The new House Republican majority will look to set the tone for the next session of Congress with the first bill it offers this week.

Incoming Speaker John Boehner (Ohio) and the GOP leadership have an opportunity to send a signal about their priorities in the next Congress when they introduce H.R. 1, the first formal piece of legislation of their new majority.

Republicans have several options to choose from when they decide which priorities to advance in the opening days of the next Congress.

The GOP has made no secret of its plan to hold a vote on the repeal of President Obama's healthcare reform law. Rep. Fred Upton (R-Mich.), the incoming chairman of the House Energy and Commerce Committee, said this weekend that such a vote would come before the State of the Union address. That vote could be among the first of the Boehner-led House.

Republicans have also promised to focus on making significant cuts to government spending. Boehner has made a point so far of keeping festivities associated with the Republican takeover of the House at a minimum, in a bow toward the sense of frugality the GOP thinks voters want in Washington.

The new Speaker told CBS last month that he planned to cut budgets for himself and every House lawmaker by 5 percent — a sign of belt-tightening by the new Congress. A vote on that could help set the tone of "austerity" Boehner has reportedly looked to set with his new majority.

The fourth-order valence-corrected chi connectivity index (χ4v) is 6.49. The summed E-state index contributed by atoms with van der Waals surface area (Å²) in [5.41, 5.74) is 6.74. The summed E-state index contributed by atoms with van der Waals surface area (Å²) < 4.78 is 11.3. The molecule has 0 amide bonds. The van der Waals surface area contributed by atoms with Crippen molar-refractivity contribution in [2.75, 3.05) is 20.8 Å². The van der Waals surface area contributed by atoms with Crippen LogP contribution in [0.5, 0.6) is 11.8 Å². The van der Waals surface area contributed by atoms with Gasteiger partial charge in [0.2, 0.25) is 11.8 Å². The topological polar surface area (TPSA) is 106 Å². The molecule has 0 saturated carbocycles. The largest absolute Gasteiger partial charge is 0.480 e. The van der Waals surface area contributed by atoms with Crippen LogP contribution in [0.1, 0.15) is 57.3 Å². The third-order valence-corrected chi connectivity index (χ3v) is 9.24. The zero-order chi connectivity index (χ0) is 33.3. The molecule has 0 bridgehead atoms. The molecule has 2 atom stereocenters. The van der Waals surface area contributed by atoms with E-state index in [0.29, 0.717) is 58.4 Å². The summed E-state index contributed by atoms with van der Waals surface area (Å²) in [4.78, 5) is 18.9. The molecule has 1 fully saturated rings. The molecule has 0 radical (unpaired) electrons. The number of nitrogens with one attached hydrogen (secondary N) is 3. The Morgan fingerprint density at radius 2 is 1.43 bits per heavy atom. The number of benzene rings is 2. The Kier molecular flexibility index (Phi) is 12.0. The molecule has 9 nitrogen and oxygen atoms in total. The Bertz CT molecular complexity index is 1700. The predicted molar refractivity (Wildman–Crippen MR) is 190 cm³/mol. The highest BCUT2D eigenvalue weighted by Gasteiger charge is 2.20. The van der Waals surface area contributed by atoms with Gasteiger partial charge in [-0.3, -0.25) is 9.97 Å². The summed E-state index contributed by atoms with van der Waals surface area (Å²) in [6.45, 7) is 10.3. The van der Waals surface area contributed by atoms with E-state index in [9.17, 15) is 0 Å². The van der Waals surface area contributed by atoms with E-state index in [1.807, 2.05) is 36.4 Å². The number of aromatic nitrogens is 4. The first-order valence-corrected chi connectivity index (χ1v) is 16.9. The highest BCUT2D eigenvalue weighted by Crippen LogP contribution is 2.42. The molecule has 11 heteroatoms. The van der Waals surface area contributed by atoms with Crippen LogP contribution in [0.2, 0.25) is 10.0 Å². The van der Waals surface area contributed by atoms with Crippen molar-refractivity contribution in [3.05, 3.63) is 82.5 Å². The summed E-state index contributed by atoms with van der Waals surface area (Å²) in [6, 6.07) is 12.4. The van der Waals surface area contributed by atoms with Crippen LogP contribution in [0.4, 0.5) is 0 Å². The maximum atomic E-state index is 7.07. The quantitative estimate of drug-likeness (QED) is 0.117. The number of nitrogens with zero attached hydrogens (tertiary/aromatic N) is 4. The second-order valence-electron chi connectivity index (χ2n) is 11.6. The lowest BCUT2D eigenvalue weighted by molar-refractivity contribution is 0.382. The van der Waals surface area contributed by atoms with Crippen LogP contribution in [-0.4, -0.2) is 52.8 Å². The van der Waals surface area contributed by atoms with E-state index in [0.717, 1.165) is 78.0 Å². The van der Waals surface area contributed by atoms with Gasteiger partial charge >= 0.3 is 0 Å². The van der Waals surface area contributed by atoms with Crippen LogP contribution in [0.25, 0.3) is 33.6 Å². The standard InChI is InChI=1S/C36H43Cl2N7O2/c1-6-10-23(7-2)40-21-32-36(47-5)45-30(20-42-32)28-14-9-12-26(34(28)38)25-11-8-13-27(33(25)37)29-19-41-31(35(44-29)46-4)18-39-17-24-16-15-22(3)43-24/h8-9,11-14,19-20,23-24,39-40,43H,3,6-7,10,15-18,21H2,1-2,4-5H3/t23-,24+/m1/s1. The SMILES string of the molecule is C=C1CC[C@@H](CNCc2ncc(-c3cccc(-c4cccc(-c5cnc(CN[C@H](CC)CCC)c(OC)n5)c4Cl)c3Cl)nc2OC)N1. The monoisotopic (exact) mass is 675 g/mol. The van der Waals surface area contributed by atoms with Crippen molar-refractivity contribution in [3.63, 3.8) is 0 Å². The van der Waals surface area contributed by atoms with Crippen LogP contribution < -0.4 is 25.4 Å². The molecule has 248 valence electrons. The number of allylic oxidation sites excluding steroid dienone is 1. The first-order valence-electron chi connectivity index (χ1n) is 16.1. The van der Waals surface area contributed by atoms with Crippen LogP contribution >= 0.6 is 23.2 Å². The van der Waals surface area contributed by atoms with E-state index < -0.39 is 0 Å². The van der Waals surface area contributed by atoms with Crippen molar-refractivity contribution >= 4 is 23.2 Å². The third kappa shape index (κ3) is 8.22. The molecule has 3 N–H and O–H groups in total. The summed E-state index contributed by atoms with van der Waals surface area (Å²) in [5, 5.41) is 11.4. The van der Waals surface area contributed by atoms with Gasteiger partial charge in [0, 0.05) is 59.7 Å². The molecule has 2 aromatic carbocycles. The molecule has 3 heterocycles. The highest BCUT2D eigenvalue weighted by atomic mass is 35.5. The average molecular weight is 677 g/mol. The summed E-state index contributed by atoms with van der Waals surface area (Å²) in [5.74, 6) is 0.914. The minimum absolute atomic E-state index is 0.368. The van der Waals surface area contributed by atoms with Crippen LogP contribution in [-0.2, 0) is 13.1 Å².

Those types of bills, along with several others, are under consideration for a busy first few days of the new Congress, which begins after members are sworn in on Wednesday, Jan. 5.

The first piece of legislation introduced in a new session of Congress has typically enjoyed success in becoming law.

When Democrats retook control of the House and Senate in the 2006 elections, Speaker Nancy Pelosi (D-Calif.) made her H.R. 1 a bill to implement the findings of the 9/11 Commission. And after President Obama took office in early 2009, H.R. 1 was the stimulus act, a piece of legislation that became a signature component of Democrats' economic plans.

Speaker Dennis Hastert (R-Ill.) introduced controversial legislation to expand Medicare's prescription drug benefit as his H.R. 1 during the 108th Congress, though he didn't introduce the legislation until June 25 — well after a new batch of lawmakers had been sworn in.

Boehner also has experience in shepherding an H.R. 1 through Congress from the 107th Congress. He was the principal sponsor of the No Child Left Behind Act, President George W. Bush's education bill, which faces a congressional battle for reauthorization.